California Penal Code 243(e)(1) PC makes it illegal to willfully and unlawfully touch a current or former spouse, cohabitant, fiance, dating partner, or co-parent. It’s possible to be charged and convicted of this offense even if there are no physical marks on the victim, or if the victim wasn’t harmed in any way. It’s one of the more commonly-encountered domestic violence charges in California.
The fact that it’s possible to be charged and convicted of the crime without any actual harm coming to the victim causes this crime to differ from the more serious offense of California Penal Code 273.5 PC corporal injury on a spouse, cohabitant, or fellow parent. Under 273.5 PC, a person can only be charged with the crime if the victim suffers physical injury.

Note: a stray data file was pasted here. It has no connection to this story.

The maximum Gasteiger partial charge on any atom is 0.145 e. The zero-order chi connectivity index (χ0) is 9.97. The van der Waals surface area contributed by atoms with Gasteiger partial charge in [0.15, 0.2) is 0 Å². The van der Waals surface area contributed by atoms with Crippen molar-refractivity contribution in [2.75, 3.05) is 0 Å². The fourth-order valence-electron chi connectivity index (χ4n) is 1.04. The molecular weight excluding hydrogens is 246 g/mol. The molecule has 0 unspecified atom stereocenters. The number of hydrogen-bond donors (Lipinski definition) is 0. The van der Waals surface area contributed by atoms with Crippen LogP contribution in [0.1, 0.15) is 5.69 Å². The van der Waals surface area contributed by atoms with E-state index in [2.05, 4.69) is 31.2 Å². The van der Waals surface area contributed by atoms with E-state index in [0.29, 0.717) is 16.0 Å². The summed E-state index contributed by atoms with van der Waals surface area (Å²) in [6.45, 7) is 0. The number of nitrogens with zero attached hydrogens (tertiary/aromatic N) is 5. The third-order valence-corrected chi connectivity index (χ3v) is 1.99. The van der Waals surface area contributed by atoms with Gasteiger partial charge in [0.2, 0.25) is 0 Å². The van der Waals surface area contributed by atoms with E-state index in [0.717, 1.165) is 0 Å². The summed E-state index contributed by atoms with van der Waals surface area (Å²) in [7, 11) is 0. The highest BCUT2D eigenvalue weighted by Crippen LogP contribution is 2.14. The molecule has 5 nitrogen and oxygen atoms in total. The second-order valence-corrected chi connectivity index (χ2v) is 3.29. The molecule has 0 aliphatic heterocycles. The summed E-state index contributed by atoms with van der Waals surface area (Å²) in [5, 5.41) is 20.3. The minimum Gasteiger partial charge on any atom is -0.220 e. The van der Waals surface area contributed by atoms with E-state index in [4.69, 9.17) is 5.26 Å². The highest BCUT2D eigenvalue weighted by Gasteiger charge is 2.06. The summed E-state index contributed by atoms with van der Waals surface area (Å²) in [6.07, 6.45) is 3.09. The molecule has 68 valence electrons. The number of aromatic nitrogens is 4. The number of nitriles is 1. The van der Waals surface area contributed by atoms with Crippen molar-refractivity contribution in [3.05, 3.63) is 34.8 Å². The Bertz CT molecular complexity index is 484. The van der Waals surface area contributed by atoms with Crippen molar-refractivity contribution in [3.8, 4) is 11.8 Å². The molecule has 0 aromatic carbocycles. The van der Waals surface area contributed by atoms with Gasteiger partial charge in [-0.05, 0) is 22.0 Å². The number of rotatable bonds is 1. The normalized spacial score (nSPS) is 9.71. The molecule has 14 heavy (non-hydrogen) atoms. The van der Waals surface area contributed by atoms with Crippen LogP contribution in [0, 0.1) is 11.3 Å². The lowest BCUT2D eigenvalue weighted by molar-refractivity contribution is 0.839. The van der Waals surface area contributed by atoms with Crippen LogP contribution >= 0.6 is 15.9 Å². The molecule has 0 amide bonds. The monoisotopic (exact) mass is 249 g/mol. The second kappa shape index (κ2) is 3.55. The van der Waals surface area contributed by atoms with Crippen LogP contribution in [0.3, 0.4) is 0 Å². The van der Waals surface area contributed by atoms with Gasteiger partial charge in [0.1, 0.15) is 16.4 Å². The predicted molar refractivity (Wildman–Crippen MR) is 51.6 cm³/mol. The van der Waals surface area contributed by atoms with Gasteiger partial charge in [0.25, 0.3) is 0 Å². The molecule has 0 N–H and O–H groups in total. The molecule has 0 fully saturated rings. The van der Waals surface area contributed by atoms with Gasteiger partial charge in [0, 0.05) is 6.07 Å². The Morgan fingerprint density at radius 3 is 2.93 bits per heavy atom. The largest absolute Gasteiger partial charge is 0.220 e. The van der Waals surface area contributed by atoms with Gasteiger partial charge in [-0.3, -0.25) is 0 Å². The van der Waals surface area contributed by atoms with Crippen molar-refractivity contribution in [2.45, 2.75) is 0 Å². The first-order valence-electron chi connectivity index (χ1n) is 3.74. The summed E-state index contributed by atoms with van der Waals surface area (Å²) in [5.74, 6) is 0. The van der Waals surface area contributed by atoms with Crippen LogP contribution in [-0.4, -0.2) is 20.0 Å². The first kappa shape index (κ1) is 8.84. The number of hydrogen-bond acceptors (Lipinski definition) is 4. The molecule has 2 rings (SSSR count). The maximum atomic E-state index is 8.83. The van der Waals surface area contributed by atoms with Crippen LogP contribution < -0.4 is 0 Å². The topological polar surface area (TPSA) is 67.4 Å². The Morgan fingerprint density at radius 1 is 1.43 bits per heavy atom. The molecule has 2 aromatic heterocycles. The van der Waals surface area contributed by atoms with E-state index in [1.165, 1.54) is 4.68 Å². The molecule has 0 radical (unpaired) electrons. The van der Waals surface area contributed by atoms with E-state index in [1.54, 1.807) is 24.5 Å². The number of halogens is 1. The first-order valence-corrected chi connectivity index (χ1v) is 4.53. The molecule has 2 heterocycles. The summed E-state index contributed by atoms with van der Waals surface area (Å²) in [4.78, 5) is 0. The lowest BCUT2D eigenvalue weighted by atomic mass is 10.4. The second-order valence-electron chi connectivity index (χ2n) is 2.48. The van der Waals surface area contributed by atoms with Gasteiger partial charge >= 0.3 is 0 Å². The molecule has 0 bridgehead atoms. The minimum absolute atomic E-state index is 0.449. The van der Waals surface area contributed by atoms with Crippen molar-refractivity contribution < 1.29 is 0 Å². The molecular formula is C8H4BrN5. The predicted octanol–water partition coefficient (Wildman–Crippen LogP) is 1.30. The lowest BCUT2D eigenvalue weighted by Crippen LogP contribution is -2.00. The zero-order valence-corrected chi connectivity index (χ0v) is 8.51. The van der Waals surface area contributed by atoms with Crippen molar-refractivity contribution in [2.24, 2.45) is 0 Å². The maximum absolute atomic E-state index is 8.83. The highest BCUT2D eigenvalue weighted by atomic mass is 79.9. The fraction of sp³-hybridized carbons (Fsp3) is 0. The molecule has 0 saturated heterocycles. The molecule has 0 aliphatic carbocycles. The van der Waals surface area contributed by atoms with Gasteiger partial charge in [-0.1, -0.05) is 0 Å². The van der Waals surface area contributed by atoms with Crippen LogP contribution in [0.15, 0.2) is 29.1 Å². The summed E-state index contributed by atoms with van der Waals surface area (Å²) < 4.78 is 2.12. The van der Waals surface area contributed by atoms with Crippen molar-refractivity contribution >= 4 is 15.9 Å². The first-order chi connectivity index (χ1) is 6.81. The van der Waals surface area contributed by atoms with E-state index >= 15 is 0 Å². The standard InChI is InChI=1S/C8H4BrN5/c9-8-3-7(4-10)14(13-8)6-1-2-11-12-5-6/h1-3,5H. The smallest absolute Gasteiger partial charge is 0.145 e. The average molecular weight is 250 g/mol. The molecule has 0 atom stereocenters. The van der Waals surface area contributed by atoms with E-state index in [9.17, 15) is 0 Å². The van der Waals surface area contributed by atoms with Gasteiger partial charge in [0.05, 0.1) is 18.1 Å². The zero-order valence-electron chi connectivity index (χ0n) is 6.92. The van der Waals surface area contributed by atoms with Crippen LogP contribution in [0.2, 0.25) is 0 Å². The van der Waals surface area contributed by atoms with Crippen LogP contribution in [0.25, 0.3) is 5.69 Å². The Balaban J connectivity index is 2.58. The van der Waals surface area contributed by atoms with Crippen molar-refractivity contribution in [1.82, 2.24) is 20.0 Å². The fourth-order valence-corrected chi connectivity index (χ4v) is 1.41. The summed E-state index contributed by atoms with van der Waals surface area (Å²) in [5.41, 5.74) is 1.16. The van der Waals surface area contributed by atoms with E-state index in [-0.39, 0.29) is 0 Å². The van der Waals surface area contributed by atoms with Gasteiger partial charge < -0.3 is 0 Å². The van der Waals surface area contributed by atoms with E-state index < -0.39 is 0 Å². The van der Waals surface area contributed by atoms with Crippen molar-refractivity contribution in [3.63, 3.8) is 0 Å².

In order to be charged with domestic battery, it’s important that the defendant’s actions fit the definition of the crime. For this to happen, the following must occur
- You must willfully touch another person (the injury, or attempted injury, cannot be the result of an honest mistake)
- The touching was harmful or offensive (trying to rub someone’s back or put a hand on their shoulder likely won’t result in charges)
- The person you touched was your intimate partner or former partner
Doing something “willfully” means that you intended to do something. You do not, however, need to intend to break the law in order for your actions to be considered “willful.” Harmful or offensive touching doesn’t have to include touching someone in a way that hurts them. Instead, it can include touching someone in a disrespectful or angry manner. Finally, the person you touched must be one of the people protected under the law’s description. If they aren’t, you may be charged with simple battery instead of domestic battery.
Domestic battery is a misdemeanor in the State of California, and the potential penalties include up to 1 year in county jail, a fine of up to $2,000, and/or misdemeanor probation.